Island Lake itself was of irregular shape, perhaps 20 miles long, 7 or8 miles wide, dotted with thousands of islands large and small all covered with northern spruce growth. At one end where we landed was Steveson Island, provincial land and across about a quarter mile was the Garden Hill Indian Reserve. At the southwest corner of the Lake, about 12 miles away was the St Theresa Point Reserve ,and about 4 miles north from there was another Reserve Wassagamach. Garden Hill had about 1200 residents, St Theresa maybe 800 and Wassagamach say 400.

We unloaded our stuff from the plane, mainly a large sleeping bag which all our staff carried on pretty well every trip , both for safety if ever needed and as a bed on a floor or mattress depending what was available with the house or line shack where you were. There was of course no airstrip at Island Lake ,although Johnny MacDonald had brought a couple of dozers in on the winter road and they were starting to build one at one end of the Island. The Agency had a Bombardier snow machine here as well and so we had some form of transportation, but for most it was walking.

The rest of the day was spent looking around the Agency set-up and office and meeting the various staff there. Bob Lauze was our Construction Supervisor, Norm Campbell our Maintenance Craftsman. The Agency Supertendent was Cliff Dowson, Hugh McNaughton the Assistant for Garden Hill, Ron, a native man for St Theresa and Wasagamack and Mike Kirkpatrick the Economic Development officer Lonnie Moorehouseís office was in the Garden Hill school.

The Agency was also responsible for the Red Sucker Reserve, about 40 miles to the northeast, the Gods Lake Reserve, population 800, about 50 miles northwest of Island Lake, Gods River Narrows ,population 300,about 20 miles east of the lake and finally Oxford House, population about 1000, a further 30 miles northwest of Gods Lake.(see map).We had an Assistant resident at Gods Lake, Brian Eardly, and the specialists at Agency headquarters covered all Agency Reserves.

Stevenson Island was about a mile long but very narrow and was Provincial crown land about one quarter mile off the Garden Hill Reserve. Indian Affairs had a lease at one end where an office had been built for the Agency and just beyond 5 or 6 staff house ,on either side of a short piece of road, The houses faced the road but each backed on the lake. There was a water line and pumphouse, but each house had its own sew age field. There was a large dock on the shore near the office where the Agency boats were moored, one for each staff member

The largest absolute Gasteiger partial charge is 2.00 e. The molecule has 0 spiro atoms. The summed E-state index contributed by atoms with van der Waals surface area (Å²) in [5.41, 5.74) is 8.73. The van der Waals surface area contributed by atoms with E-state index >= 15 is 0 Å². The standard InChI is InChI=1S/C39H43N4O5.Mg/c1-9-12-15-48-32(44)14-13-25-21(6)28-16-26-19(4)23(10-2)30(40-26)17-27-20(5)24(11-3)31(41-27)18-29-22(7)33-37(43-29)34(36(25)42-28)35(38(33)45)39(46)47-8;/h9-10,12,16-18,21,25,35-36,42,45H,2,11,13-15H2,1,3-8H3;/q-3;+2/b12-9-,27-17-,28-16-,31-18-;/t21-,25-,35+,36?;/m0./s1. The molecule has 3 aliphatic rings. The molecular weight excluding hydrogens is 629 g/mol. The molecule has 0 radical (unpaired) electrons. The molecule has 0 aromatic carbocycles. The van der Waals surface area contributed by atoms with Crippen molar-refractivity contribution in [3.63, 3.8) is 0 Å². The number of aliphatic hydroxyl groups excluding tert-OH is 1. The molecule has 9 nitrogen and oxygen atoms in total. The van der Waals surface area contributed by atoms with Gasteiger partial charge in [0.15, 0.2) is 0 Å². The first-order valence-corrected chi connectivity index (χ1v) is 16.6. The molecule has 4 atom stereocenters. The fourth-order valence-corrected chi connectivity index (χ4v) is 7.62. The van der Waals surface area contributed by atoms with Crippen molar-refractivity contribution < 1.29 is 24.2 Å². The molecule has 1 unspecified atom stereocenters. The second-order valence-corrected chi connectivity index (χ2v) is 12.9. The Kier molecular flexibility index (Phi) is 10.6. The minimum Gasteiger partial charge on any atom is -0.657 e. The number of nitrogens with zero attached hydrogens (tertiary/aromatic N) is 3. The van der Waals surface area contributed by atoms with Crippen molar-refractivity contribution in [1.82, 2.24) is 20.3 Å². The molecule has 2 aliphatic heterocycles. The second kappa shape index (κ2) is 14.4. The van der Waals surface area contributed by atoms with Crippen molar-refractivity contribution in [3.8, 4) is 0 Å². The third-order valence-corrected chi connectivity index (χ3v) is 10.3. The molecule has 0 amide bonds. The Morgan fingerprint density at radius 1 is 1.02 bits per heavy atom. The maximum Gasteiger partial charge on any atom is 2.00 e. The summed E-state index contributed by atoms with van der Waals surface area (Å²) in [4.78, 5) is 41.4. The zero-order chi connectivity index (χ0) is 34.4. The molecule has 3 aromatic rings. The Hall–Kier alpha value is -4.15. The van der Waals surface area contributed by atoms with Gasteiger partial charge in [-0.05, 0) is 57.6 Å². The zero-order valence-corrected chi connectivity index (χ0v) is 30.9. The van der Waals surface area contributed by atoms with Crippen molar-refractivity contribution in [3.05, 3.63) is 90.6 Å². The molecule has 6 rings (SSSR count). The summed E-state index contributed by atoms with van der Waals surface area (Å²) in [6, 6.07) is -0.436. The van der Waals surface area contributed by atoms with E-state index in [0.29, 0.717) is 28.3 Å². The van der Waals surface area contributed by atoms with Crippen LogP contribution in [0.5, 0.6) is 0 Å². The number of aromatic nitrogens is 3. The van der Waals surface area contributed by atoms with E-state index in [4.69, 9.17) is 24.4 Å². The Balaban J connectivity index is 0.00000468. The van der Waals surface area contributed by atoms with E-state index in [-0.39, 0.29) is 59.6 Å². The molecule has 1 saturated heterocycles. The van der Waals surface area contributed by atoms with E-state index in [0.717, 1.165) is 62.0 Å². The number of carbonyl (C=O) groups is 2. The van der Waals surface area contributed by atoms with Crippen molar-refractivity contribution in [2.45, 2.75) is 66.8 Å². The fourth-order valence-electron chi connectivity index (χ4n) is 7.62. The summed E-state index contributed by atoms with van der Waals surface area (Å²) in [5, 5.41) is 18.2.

Cliff Dowson was batching in his house, as was Hugh McNaughton, the others had their wives and children here. Cliff cooked supper for us and later I would spread my sleeping bag on a bed with a mattress in an empty room. But before that and sometime after supper Mike and Hugh came over and bottles were pulled out and we had a very long yakking session that went on past midnight all getting to know each other, where we were from and our backgrounds. Lots of discussion about the work we were trying to do in terms of Indian people, and lots of stories . Hugh started off with describing how we had met before at Shellmouth, as mentioned in that chapter. He had transferred to a job in the Yukon with Indian Affairs and about a year ago had got the job as an Assistant for Garden H ill. His story was about walking into the PFRA Office at Shellmouth after ta king in the view of this large undertaking and meeting the man in charge, the Author, and being non-plussed by my relative youth, ie. 26 at that time!. These men were all seriously dedicated to their jobs and the overall session was invaluable to me in understanding the northern challenges and building permanent relationships with these colleagues.

The next day Huh took me in the snow machine across to Garden Hill and we looked over the community stretching 2 to 3 miles along the waterís edge. As at Cross Lake with the snow and lake ice,rocky outcrops along the shore, bright sun and spruce tree backdrop everywhere it was quite scenic. The main feature s beyond the housing were the Band Hall, Nursing station, Hudson Bay store and the large two level school complete with water pump station and sewage lagoon and an introduction to Lonnie Moorehouse. Later in the day the Author spent time with Bod Lauze and Norm Campbell to talk about, issues or concerns and make sure our Winnipeg support was ok. Thereafter another batched meal at Cliffs , another bight in my sleeping bag and more discussions with Cliff about projects that we could recommend or promote and a return trip to Winnipeg on the Beech 18. Overall an excellent outing